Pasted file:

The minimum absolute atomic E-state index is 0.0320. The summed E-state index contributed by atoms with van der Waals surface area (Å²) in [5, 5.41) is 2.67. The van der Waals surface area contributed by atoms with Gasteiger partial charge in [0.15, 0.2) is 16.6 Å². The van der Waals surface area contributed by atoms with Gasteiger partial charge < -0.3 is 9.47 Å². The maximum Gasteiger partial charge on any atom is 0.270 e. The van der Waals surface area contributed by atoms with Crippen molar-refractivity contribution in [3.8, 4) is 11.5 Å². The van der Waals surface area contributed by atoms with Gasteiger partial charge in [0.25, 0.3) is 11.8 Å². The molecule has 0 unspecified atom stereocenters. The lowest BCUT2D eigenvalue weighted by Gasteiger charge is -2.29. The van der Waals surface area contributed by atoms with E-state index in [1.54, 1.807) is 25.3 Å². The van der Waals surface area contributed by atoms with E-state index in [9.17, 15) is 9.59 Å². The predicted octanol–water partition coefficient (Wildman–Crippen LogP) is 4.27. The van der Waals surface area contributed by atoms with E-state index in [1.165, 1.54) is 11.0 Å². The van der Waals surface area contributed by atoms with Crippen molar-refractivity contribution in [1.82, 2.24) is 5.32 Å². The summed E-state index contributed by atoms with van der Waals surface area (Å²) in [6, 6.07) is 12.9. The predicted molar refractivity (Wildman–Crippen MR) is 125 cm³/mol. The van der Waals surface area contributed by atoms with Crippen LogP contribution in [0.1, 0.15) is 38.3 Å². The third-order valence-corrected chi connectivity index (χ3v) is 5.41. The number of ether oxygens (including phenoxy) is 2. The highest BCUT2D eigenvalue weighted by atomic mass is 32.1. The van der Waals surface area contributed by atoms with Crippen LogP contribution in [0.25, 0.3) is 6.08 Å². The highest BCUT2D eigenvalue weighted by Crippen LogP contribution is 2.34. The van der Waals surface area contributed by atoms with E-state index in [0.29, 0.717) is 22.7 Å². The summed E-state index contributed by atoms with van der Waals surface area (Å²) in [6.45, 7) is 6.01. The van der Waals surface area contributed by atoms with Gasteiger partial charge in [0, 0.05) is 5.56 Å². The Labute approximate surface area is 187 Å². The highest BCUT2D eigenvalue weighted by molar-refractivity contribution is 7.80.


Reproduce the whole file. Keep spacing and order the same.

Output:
The minimum absolute atomic E-state index is 0.0320. The summed E-state index contributed by atoms with van der Waals surface area (Å²) in [5, 5.41) is 2.67. The van der Waals surface area contributed by atoms with Gasteiger partial charge in [0.15, 0.2) is 16.6 Å². The van der Waals surface area contributed by atoms with Gasteiger partial charge < -0.3 is 9.47 Å². The maximum Gasteiger partial charge on any atom is 0.270 e. The van der Waals surface area contributed by atoms with Crippen molar-refractivity contribution in [3.8, 4) is 11.5 Å². The van der Waals surface area contributed by atoms with Gasteiger partial charge in [0.25, 0.3) is 11.8 Å². The molecule has 0 unspecified atom stereocenters. The lowest BCUT2D eigenvalue weighted by Gasteiger charge is -2.29. The van der Waals surface area contributed by atoms with E-state index in [1.54, 1.807) is 25.3 Å². The van der Waals surface area contributed by atoms with E-state index in [9.17, 15) is 9.59 Å². The predicted octanol–water partition coefficient (Wildman–Crippen LogP) is 4.27. The van der Waals surface area contributed by atoms with E-state index in [1.165, 1.54) is 11.0 Å². The van der Waals surface area contributed by atoms with Crippen molar-refractivity contribution in [1.82, 2.24) is 5.32 Å². The summed E-state index contributed by atoms with van der Waals surface area (Å²) in [6, 6.07) is 12.9. The predicted molar refractivity (Wildman–Crippen MR) is 125 cm³/mol. The van der Waals surface area contributed by atoms with Crippen LogP contribution in [0.1, 0.15) is 38.3 Å². The third-order valence-corrected chi connectivity index (χ3v) is 5.41. The number of ether oxygens (including phenoxy) is 2. The highest BCUT2D eigenvalue weighted by atomic mass is 32.1. The van der Waals surface area contributed by atoms with Crippen LogP contribution in [0.25, 0.3) is 6.08 Å². The highest BCUT2D eigenvalue weighted by Crippen LogP contribution is 2.34. The van der Waals surface area contributed by atoms with E-state index in [0.29, 0.717) is 22.7 Å². The summed E-state index contributed by atoms with van der Waals surface area (Å²) in [6.45, 7) is 6.01. The van der Waals surface area contributed by atoms with Gasteiger partial charge in [0, 0.05) is 5.56 Å². The Labute approximate surface area is 187 Å². The highest BCUT2D eigenvalue weighted by molar-refractivity contribution is 7.80.